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Continuous Negative Abdominal Pressure in ARDS (CNAP in ARDS) (CNAP in ARDS)

The safety and scientific validity of this study is the responsibility of the study sponsor and investigators. Listing a study does not mean it has been evaluated by the U.S. Federal Government. Read our disclaimer for details. Identifier: NCT03425318
Recruitment Status : Unknown
Verified February 2018 by Brian Kavanagh, The Hospital for Sick Children.
Recruitment status was:  Not yet recruiting
First Posted : February 7, 2018
Last Update Posted : February 7, 2018
St. Michael's Hospital, Toronto
Information provided by (Responsible Party):
Brian Kavanagh, The Hospital for Sick Children

Brief Summary:
The aim is to test a device for applying continuous negative abdominal pressure in patients with ARDS

Condition or disease Intervention/treatment Phase
Acute Respiratory Distress Syndrome Device: CNAP Phase 2

Detailed Description:

Adult respiratory distress syndrome (ARDS) is a serious pulmonary disease affecting adults and children. It has a high mortality and there is no specific therapy. The mortality is high (approx. 40% in severe cases) and this has not changed in the last 20 years.

Mechanical ventilation is the mainstay of management, and this assists the patient by increasing oxygenation and removal of carbon dioxide. Despite optimizing tidal volume, driving pressure and positive end-expiratory pressure (PEEP), patients with ARDS develop large areas of atelectasis and poor oxygenation. There are few additional ventilator approaches that have proven to be useful in preventing this type of injury.

A major aim of ventilator support is recruitment of atelectatic (i.e. de-airated) lung, but while this is supported by excellent rational and laboratory data, the conventional clinical approaches have not been associated with a demonstrable improvement in patient outcome. Most atelectasis in ARDS occurs in the dorsal (dependant, lower-most) lung regions, and these are near the diaphragm.

The main ways to recruit lung are to increase the airway distending pressure (but this over-expands and damages the already-aerated lung regions); or, to turn the patient into the prone position (but clinicians are reluctant to utilize this approach - despite evidence that it may increase survival).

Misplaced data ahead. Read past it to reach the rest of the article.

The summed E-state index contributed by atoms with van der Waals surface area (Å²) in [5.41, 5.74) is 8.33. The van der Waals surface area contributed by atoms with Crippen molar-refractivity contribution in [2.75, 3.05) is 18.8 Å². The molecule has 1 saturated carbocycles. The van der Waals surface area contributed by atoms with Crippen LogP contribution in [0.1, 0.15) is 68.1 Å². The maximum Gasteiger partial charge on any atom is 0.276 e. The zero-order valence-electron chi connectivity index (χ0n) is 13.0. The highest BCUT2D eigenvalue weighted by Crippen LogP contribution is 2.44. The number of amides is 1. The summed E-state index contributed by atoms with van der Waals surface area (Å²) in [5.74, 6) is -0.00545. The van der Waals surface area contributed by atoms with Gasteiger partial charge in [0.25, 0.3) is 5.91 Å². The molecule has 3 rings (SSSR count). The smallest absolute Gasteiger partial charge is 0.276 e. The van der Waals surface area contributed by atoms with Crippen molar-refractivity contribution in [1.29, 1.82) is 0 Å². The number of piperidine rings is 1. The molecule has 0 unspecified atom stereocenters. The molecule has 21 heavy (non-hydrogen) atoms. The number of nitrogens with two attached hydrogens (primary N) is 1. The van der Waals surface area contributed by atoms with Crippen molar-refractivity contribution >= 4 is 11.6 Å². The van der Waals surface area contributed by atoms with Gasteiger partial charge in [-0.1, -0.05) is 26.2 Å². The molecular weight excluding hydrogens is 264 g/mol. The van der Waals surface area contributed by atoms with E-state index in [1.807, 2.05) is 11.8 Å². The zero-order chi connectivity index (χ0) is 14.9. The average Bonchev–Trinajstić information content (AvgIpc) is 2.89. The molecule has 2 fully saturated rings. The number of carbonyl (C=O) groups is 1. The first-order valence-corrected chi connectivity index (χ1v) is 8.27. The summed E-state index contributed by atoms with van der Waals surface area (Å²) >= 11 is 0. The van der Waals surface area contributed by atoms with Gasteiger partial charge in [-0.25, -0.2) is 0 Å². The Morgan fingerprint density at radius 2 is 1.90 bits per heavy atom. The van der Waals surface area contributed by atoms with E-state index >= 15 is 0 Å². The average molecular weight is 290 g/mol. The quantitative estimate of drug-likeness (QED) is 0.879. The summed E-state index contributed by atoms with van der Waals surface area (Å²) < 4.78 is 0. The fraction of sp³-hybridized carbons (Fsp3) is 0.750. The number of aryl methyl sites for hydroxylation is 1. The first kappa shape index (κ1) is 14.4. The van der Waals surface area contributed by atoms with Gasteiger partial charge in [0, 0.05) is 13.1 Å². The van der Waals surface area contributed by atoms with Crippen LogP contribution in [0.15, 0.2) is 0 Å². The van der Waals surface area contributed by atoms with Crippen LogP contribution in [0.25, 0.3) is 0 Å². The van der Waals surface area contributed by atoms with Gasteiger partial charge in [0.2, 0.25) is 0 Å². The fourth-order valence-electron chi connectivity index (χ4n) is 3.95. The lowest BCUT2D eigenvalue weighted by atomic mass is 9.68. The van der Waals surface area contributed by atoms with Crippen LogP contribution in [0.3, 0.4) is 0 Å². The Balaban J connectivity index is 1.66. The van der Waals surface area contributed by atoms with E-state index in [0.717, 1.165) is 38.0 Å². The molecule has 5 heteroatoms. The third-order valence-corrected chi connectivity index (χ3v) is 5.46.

Continuous Negative Abdominal Pressure (CNAP) aims to selectively recruit basal atelectatic areas of lung, while enabling the patient to remain in the supine (usual) position.

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Study Type : Interventional  (Clinical Trial)
Estimated Enrollment : 40 participants
Allocation: N/A
Intervention Model: Single Group Assignment
Masking: None (Open Label)
Primary Purpose: Supportive Care
Official Title: Continuous Negative Abdominal Pressure in ARDS (CNAP in ARDS)
Estimated Study Start Date : March 2018
Estimated Primary Completion Date : December 2018
Estimated Study Completion Date : December 2018

Arm Intervention/treatment
Experimental: Single arm Device: CNAP
Application of CNAP in patients with ARDS

Primary Outcome Measures :
  1. Hypotension (SAFETY) [ Time Frame: 30 min ]
    Reduction in mean arterial pressure to less than 60 mmHg or by 15%

  2. Oxygen Saturation (SAFETY [ Time Frame: 30 min ]
    Reduction in oxygen saturation (SpO2) by 5% or more

  3. Oxygenation (SAFETY) [ Time Frame: 30 min ]
    Reduction in P-to-F ratio (PaO2/FiO2) by >20%

Secondary Outcome Measures :
  1. Oxygenation (EFFICACY) [ Time Frame: 30 min ]
    Increase in PaO2/FiO2 by >20%

Information from the National Library of Medicine

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Ages Eligible for Study:   18 Years to 80 Years   (Adult, Older Adult)
Sexes Eligible for Study:   All
Accepts Healthy Volunteers:   No

Inclusion Criteria:

  1. Patients ≧ 18 years old
  2. Patients with moderate to severe ARDS as per the Berlin definition (PaO2/FiO2 ≤200mmHg)
  3. Patients with absence of any significant cardiopulmonary disease

Exclusion Criteria:

  1. Contraindication to CNAP

    a. open abdominal wounds or drainage tubes; b. Acute brain Injury with intracranial pressure >30 mm Hg or cerebral perfusion pressure <60 mmHg; c. Decompensated heart insufficiency or acute coronary syndrome; d. Major hemodynamic instability: Mean arterial pressure lower than 60 mm Hg despite adequate fluid resuscitation and two vasopressors or increase of vasopressor dose by 30% in the next 6 hours; f. Unstable spine, femur, or pelvic fractures; g. Pregnancy; h. Pneumothorax;

  2. Contraindication to EIT electrode placement: Burns, chest wall bandaging limiting electrode placement
  3. Severe liver insufficiency (Child-Pugh score > 7) or fulminant hepatic failure
  4. Major respiratory acidosis or PaCO2 > 60 mmHg
  5. Severe COPD (according to the GOLD criteria defined as severe = FEV1: 30-50% or very severe = FEV1 < 30%)
  6. Clinical judgement of the attending physician
  Study Documents (Full-Text)

Documents provided by Brian Kavanagh, The Hospital for Sick Children:
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Responsible Party: Brian Kavanagh, Professor of Anesthesia, The Hospital for Sick Children Identifier: NCT03425318    
Other Study ID Numbers: 17-351
First Posted: February 7, 2018    Key Record Dates
Last Update Posted: February 7, 2018
Last Verified: February 2018
Individual Participant Data (IPD) Sharing Statement:
Plan to Share IPD: Undecided
Plan Description: undecided

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Studies a U.S. FDA-regulated Drug Product: No
Studies a U.S. FDA-regulated Device Product: No
Additional relevant MeSH terms:
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Respiratory Distress Syndrome, Newborn
Respiratory Distress Syndrome, Adult
Acute Lung Injury
Lung Diseases
Respiratory Tract Diseases
Respiration Disorders
Infant, Premature, Diseases
Infant, Newborn, Diseases
Lung Injury